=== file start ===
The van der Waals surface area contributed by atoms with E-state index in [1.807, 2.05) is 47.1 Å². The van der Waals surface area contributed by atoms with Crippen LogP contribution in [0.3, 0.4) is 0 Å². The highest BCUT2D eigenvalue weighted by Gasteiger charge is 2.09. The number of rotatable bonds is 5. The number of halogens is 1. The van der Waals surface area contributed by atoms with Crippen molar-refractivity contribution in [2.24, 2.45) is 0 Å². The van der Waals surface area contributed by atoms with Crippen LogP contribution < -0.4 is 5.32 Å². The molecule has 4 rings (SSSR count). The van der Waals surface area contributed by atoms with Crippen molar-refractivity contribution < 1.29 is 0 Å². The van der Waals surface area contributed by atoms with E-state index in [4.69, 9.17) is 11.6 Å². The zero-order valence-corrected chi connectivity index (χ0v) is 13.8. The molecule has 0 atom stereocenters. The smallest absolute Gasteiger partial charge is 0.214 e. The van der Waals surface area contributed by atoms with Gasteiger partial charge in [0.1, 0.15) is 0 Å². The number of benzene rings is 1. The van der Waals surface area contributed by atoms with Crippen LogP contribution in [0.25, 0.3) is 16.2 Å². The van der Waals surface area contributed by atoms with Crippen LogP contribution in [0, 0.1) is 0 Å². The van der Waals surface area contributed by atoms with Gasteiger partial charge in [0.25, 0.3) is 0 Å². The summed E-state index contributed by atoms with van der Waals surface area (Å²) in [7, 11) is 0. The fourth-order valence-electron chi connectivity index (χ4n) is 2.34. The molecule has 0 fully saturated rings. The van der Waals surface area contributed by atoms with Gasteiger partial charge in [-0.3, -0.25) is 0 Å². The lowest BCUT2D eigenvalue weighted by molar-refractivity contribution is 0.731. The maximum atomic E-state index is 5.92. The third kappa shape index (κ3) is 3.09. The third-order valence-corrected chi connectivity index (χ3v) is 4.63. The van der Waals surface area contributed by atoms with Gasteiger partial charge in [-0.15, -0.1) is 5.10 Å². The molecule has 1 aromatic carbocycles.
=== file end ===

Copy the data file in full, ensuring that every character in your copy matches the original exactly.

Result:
The van der Waals surface area contributed by atoms with E-state index in [1.807, 2.05) is 47.1 Å². The van der Waals surface area contributed by atoms with Crippen LogP contribution in [0.3, 0.4) is 0 Å². The highest BCUT2D eigenvalue weighted by Gasteiger charge is 2.09. The number of rotatable bonds is 5. The number of halogens is 1. The van der Waals surface area contributed by atoms with Crippen molar-refractivity contribution in [2.24, 2.45) is 0 Å². The van der Waals surface area contributed by atoms with Crippen LogP contribution < -0.4 is 5.32 Å². The molecule has 4 rings (SSSR count). The van der Waals surface area contributed by atoms with Crippen molar-refractivity contribution < 1.29 is 0 Å². The van der Waals surface area contributed by atoms with E-state index in [4.69, 9.17) is 11.6 Å². The zero-order valence-corrected chi connectivity index (χ0v) is 13.8. The molecule has 0 atom stereocenters. The smallest absolute Gasteiger partial charge is 0.214 e. The van der Waals surface area contributed by atoms with Gasteiger partial charge in [0.1, 0.15) is 0 Å². The number of benzene rings is 1. The van der Waals surface area contributed by atoms with Crippen LogP contribution in [0.25, 0.3) is 16.2 Å². The van der Waals surface area contributed by atoms with Crippen LogP contribution in [0, 0.1) is 0 Å². The van der Waals surface area contributed by atoms with Gasteiger partial charge in [0.25, 0.3) is 0 Å². The summed E-state index contributed by atoms with van der Waals surface area (Å²) in [7, 11) is 0. The fourth-order valence-electron chi connectivity index (χ4n) is 2.34. The molecule has 0 fully saturated rings. The van der Waals surface area contributed by atoms with Gasteiger partial charge in [-0.3, -0.25) is 0 Å². The lowest BCUT2D eigenvalue weighted by molar-refractivity contribution is 0.731. The maximum atomic E-state index is 5.92. The third kappa shape index (κ3) is 3.09. The third-order valence-corrected chi connectivity index (χ3v) is 4.63. The van der Waals surface area contributed by atoms with Gasteiger partial charge in [-0.15, -0.1) is 5.10 Å². The molecule has 1 aromatic carbocycles.